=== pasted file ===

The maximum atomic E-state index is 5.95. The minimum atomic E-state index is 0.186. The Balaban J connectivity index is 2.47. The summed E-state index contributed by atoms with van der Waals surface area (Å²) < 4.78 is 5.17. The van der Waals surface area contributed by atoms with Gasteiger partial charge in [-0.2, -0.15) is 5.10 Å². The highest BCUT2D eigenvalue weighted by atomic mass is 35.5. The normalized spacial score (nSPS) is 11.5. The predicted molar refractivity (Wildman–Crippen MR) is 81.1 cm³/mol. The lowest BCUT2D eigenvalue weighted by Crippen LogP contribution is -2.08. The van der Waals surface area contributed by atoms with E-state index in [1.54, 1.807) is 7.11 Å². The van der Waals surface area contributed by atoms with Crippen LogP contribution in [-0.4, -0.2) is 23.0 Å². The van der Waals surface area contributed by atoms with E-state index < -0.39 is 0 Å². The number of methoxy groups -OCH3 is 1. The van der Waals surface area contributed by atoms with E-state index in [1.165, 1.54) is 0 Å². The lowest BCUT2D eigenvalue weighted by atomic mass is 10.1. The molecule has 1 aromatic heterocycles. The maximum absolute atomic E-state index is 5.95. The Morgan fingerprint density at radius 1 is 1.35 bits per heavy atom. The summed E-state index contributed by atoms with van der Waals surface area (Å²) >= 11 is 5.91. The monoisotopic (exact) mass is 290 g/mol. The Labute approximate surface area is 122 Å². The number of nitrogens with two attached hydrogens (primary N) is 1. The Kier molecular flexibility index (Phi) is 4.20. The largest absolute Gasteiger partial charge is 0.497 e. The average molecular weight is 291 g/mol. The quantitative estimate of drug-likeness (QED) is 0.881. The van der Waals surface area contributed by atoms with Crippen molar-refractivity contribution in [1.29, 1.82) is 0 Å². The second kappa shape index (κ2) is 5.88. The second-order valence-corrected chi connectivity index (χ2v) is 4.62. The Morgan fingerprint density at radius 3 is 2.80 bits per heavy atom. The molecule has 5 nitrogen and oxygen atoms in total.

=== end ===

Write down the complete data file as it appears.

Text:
The maximum atomic E-state index is 5.95. The minimum atomic E-state index is 0.186. The Balaban J connectivity index is 2.47. The summed E-state index contributed by atoms with van der Waals surface area (Å²) < 4.78 is 5.17. The van der Waals surface area contributed by atoms with Gasteiger partial charge in [-0.2, -0.15) is 5.10 Å². The highest BCUT2D eigenvalue weighted by atomic mass is 35.5. The normalized spacial score (nSPS) is 11.5. The predicted molar refractivity (Wildman–Crippen MR) is 81.1 cm³/mol. The lowest BCUT2D eigenvalue weighted by Crippen LogP contribution is -2.08. The van der Waals surface area contributed by atoms with E-state index in [1.54, 1.807) is 7.11 Å². The van der Waals surface area contributed by atoms with Crippen LogP contribution in [-0.4, -0.2) is 23.0 Å². The van der Waals surface area contributed by atoms with E-state index < -0.39 is 0 Å². The number of methoxy groups -OCH3 is 1. The van der Waals surface area contributed by atoms with E-state index in [1.165, 1.54) is 0 Å². The lowest BCUT2D eigenvalue weighted by atomic mass is 10.1. The molecule has 1 aromatic heterocycles. The maximum absolute atomic E-state index is 5.95. The Morgan fingerprint density at radius 1 is 1.35 bits per heavy atom. The summed E-state index contributed by atoms with van der Waals surface area (Å²) >= 11 is 5.91. The monoisotopic (exact) mass is 290 g/mol. The Labute approximate surface area is 122 Å². The number of nitrogens with two attached hydrogens (primary N) is 1. The Kier molecular flexibility index (Phi) is 4.20. The largest absolute Gasteiger partial charge is 0.497 e. The average molecular weight is 291 g/mol. The quantitative estimate of drug-likeness (QED) is 0.881. The van der Waals surface area contributed by atoms with Crippen molar-refractivity contribution in [1.29, 1.82) is 0 Å². The second kappa shape index (κ2) is 5.88. The second-order valence-corrected chi connectivity index (χ2v) is 4.62. The Morgan fingerprint density at radius 3 is 2.80 bits per heavy atom. The molecule has 5 nitrogen and oxygen atoms in total.